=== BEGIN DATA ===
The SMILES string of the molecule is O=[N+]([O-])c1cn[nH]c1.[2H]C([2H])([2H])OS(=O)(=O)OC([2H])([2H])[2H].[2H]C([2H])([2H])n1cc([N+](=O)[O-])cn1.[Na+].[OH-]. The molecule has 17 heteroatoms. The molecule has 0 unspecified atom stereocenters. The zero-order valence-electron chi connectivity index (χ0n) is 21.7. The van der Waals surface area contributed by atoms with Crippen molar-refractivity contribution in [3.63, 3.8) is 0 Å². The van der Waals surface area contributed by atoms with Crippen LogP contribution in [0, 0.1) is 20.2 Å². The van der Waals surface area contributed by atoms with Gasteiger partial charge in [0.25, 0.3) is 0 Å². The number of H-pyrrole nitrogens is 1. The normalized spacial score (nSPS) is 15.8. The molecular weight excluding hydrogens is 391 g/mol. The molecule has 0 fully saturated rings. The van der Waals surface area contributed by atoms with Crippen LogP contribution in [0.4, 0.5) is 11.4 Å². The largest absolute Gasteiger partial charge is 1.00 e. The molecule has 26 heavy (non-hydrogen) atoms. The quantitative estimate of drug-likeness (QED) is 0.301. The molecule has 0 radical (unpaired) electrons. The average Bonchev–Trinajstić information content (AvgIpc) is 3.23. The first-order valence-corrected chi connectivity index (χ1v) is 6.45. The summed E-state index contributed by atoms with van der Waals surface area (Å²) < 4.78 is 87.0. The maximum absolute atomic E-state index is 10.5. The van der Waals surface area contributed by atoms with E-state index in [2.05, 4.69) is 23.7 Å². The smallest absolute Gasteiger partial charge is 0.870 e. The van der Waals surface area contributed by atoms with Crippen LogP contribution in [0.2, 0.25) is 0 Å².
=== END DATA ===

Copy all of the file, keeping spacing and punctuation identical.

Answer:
The SMILES string of the molecule is O=[N+]([O-])c1cn[nH]c1.[2H]C([2H])([2H])OS(=O)(=O)OC([2H])([2H])[2H].[2H]C([2H])([2H])n1cc([N+](=O)[O-])cn1.[Na+].[OH-]. The molecule has 17 heteroatoms. The molecule has 0 unspecified atom stereocenters. The zero-order valence-electron chi connectivity index (χ0n) is 21.7. The van der Waals surface area contributed by atoms with Crippen molar-refractivity contribution in [3.63, 3.8) is 0 Å². The van der Waals surface area contributed by atoms with Crippen LogP contribution in [0, 0.1) is 20.2 Å². The van der Waals surface area contributed by atoms with Gasteiger partial charge in [0.25, 0.3) is 0 Å². The number of H-pyrrole nitrogens is 1. The normalized spacial score (nSPS) is 15.8. The molecular weight excluding hydrogens is 391 g/mol. The molecule has 0 fully saturated rings. The van der Waals surface area contributed by atoms with Crippen LogP contribution in [0.4, 0.5) is 11.4 Å². The largest absolute Gasteiger partial charge is 1.00 e. The molecule has 26 heavy (non-hydrogen) atoms. The quantitative estimate of drug-likeness (QED) is 0.301. The molecule has 0 radical (unpaired) electrons. The average Bonchev–Trinajstić information content (AvgIpc) is 3.23. The first-order valence-corrected chi connectivity index (χ1v) is 6.45. The summed E-state index contributed by atoms with van der Waals surface area (Å²) < 4.78 is 87.0. The maximum absolute atomic E-state index is 10.5. The van der Waals surface area contributed by atoms with E-state index in [2.05, 4.69) is 23.7 Å². The smallest absolute Gasteiger partial charge is 0.870 e. The van der Waals surface area contributed by atoms with Crippen LogP contribution in [0.2, 0.25) is 0 Å².